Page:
Nathan Broaddus
Mike Davis

Travel Information

Math Building
Visitor Parking
Campus Map


OSU Topology Seminar
OSU Math Department

Participating Faculty

Dan Boros
Dan Burghelea
Tomasz Elsner
Jim Fowler
Matthew Kahle
Jean-François Lafont
Honglin Min
Guido Mislin
Thomas Kerler
Bobby Ramsey

Previous Years


Autumn 2011
Wednesday, October 5, 2011 at 4:30pm in SM (Smith Lab) 2006

Mike Davis, Ohio State University

Right-angularity, flag complexes, asphericity


I will discuss three related constructions of spaces and manifolds and then give necessary and sufficient conditions for the resulting spaces to be aspherical. The first construction is the "polyhedral product functor." The second construction involves applying the reflection group trick to a "corner of spaces". The third construction involves pulling back a corner of spaces via a coloring of a simplicial complex. The two main sources of examples of corners which yield aspherical results are: 1) products of aspherical manifolds with (aspherical) boundary and 2) the Borel-Serre bordifications of torsion-free arithmetic groups.

Tuesday, October 11, 2011 at 3:30pm in SM (Smith Lab) 2006

Jean-François Lafont, Ohio State University

Group theoretic decision problems: isomorphism vs. commensurability


The isomorphism problem (IP) asks for an algorithm which inputs two finite presentations of groups, and determines whether the groups they define are isomorphic or not. The commensurability problem (CP) asks for an algorithm which determines whether the corresponding groups have finite index subgroups which are isomorphic. I'll construct a class of finitely presented groups, within which IP is unsolvable, but CP is solvable. A similar method can be used to produce a class of finitely presented groups within which CP is unsolvable, but IP is solvable. This is joint work with Goulnara Arzhantseva (Univ. Vienna) and Ashot Minasyan (U. Southampton).

Tuesday, October 18, 2011 at 3:30pm in SM (Smith Lab) 2006

Pedro Ontaneda, SUNY Binghamton

Smooth Hyperbolization


The strict hyperbolization process of R. Charney and M. Davis produces a large and rich class of negatively curved spaces (in the geodesic sense). This process is based on an earlier version introduced by M. Gromov and later studied by M. Davis and T. Januszkiewicz. If M is a manifold its Charney-Davis strict hyperbolization h(M) is also a manifold, but the negatively curved metric obtained is far from being Riemannian because it has a large and complicated set of singularities. We will discuss whether this process can be done smoothly.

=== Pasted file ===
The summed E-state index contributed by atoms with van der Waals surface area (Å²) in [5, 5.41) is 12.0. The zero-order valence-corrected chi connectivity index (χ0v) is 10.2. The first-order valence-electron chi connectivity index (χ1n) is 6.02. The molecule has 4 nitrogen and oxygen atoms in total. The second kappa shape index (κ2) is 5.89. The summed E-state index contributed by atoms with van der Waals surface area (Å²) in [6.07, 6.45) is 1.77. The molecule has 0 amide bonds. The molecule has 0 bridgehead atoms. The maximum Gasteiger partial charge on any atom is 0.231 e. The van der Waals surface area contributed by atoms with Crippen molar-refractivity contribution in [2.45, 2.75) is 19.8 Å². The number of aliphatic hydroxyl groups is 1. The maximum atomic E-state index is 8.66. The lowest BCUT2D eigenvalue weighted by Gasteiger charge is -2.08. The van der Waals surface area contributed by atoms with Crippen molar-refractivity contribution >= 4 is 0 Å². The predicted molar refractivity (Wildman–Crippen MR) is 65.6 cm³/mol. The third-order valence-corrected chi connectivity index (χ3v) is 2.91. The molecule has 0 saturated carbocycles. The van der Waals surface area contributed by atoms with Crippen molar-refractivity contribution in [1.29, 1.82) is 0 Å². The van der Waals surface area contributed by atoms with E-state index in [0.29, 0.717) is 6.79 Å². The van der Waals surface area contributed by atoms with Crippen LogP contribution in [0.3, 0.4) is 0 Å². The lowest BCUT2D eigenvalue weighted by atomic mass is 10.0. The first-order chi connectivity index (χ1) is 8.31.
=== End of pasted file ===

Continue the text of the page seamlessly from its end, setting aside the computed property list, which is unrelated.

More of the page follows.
Tuesday, November 15, 2011 at 3:30pm in SM (Smith Lab) 2006

Robin Lassonde, University of Michigan

Splittings of non-finitely generated groups


A splitting of a group G is an algebraic generalization of a codimension-1 submanifold of a manifold whose fundamental group is G. One can view a splitting as a G-action on a tree. In 1998, P. Scott de ned the intersection number of two splittings (or, more generally, two almost invariant subsets) of a nitely generated group. Over the next several years, the theory of intersection number of almost invariant sets was developed by G. Niblo, M. Sageev, P. Scott and G. Swarup. They required the ambient group G to be nitely generated, and usually also required the associated subgroups to be nitely generated. I rework the theory to remove both nite generation assumptions, in the case when the almost invariant sets arise from splittings. Whereas the aforementioned authors used the Cayley graph of G, I capitalize on the geometry of trees. In this talk, I will give motivating examples and present some of the main results.

Tuesday, December 13, 2011 at 2:30pm in MW 154

Thomas Koberda, Harvard University

Right-angled Artin subgroups of right-angled Artin groups


I will present a systematic way of classifying all right-angled Artin subgroups of a given right-angled Artin group. The methods used have a number of corollaries: for instance, it can be shown that there is an embedding between a right-angled Artin group on a cycle of length m to one on a cycle of length n if and only if m=n+k(n-4) for some nonngeative integer k. I will also give some rigidity results. This is joint work with Sang-hyun Kim.

This seminar is supported by the National Science Foundation (NSF) under Grant No. and 1007059, and by the OSU Mathematics Research Institute (MRI).